Heads up, New York employers. New York recently expanded its #MeToo statute to bar some of the most common terms for which employers bargain in settlement agreements involving claims of discrimination, harassment or retaliation. On November 17, 2023, Governor Hochul signed S4516 into law, amending Section 5-336 of the General Obligations Law (“GOL”) (New York’s
New Jersey may have started a trend. As of April 10, covered New Jersey employers must now comply with new requirements under the New Jersey mini-WARN Act (see our blog here). New York and California are giving chase, with proposed amendments to New York State’s WARN Act regulations, New York State’s WARN Act, and California’s WARN Act. And New York employers should take note: New York’s WARN Portal is set to go live this month.
Proposed Amendments to NYS WARN Regulations–And a New NYS WARN Portal
The New York State Department of Labor has proposed amendments to the New York State WARN Act (“NYS WARN”) regulations that are intended to account for the post-pandemic workforce, including clarifying how remote work impacts NYS WARN compliance and simplifying language to ensure employers understand their obligations under the law. The Department of Labor is accepting comments to the proposed regulations until May 30, 2023.
Key items in the proposed amendments to the NYS WARN regulations include:
- Remote employees included in threshold count: The employers covered by NYS WARN has been expanded to include any employer who employs 50 or more full-time employees, who work at the single site of employment plus individuals that work remotely but are based at the employment site, which may include remote employees in New York as well as other states.
- Certain notices must be provided electronically: Notices being sent to the New York State Department of Labor Commissioner (“Commissioner”) must be provided electronically and are no longer required to have original signatures.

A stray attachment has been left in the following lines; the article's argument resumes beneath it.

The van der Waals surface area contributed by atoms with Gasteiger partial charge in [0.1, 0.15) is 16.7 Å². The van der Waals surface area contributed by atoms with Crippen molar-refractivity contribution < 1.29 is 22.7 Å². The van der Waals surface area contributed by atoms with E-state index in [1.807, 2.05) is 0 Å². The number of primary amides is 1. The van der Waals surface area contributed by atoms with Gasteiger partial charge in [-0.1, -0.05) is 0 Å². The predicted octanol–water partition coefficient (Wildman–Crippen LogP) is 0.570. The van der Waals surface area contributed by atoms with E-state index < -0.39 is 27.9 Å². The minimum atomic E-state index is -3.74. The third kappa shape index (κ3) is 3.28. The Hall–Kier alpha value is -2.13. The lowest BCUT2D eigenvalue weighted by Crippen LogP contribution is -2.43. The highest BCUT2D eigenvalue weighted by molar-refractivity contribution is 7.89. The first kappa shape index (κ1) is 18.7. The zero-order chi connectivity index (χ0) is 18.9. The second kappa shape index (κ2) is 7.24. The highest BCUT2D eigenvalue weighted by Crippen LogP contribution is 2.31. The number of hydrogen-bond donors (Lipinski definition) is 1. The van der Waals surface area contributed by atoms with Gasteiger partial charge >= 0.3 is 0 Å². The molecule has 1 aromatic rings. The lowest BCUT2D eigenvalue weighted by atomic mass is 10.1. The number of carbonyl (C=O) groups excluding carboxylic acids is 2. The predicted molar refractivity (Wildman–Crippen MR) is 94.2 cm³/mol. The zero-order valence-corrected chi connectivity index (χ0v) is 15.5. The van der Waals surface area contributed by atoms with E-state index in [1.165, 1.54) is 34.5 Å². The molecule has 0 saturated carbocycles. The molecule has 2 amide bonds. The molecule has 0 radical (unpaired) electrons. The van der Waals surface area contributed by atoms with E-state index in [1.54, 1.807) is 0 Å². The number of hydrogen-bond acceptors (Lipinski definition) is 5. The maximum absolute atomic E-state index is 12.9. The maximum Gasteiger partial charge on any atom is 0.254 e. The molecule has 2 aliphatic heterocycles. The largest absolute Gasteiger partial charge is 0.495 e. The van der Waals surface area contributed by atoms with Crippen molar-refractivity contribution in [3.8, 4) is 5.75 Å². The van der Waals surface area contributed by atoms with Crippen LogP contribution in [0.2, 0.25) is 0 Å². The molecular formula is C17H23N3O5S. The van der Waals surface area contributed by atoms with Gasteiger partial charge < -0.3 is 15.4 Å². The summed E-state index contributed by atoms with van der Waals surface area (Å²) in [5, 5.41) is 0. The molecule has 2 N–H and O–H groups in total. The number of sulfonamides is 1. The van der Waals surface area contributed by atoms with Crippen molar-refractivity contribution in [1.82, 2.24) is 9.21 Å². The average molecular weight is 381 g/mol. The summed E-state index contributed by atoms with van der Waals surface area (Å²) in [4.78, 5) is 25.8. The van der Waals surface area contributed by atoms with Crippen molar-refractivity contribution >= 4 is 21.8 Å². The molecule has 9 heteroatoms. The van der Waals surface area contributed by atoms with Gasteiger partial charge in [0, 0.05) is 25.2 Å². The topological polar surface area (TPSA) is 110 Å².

- Notice must include additional information: The notice to the Commissioner must include more detailed information about the affected employees, including telephone numbers, job titles, and whether they are paid on an hourly, salary or commission basis. The notice to affected employees must include any other information relevant to their separation, such as information related to any financial incentives an employee may receive if they remain employed by the employer until the effective date of the employment loss, as well as available dislocated worker information.
- The exceptions for notice are changing:
- Faltering company exception reduced: The faltering company exception will apply only to plant closings, and will no longer apply to mass layoffs, relocations or reductions in hours.
- Unforeseeable business circumstances exception expanded: The unforeseeable business circumstances exception will be expanded to expressly include in certain circumstances a public health emergency (including a pandemic) or a terrorist attack.
- Exception to notice requires determination by Commissioner: The 90-day notice period can be reduced in limited circumstances (including under the faltering company, unforeseeable business circumstances, and natural disaster exceptions) only if: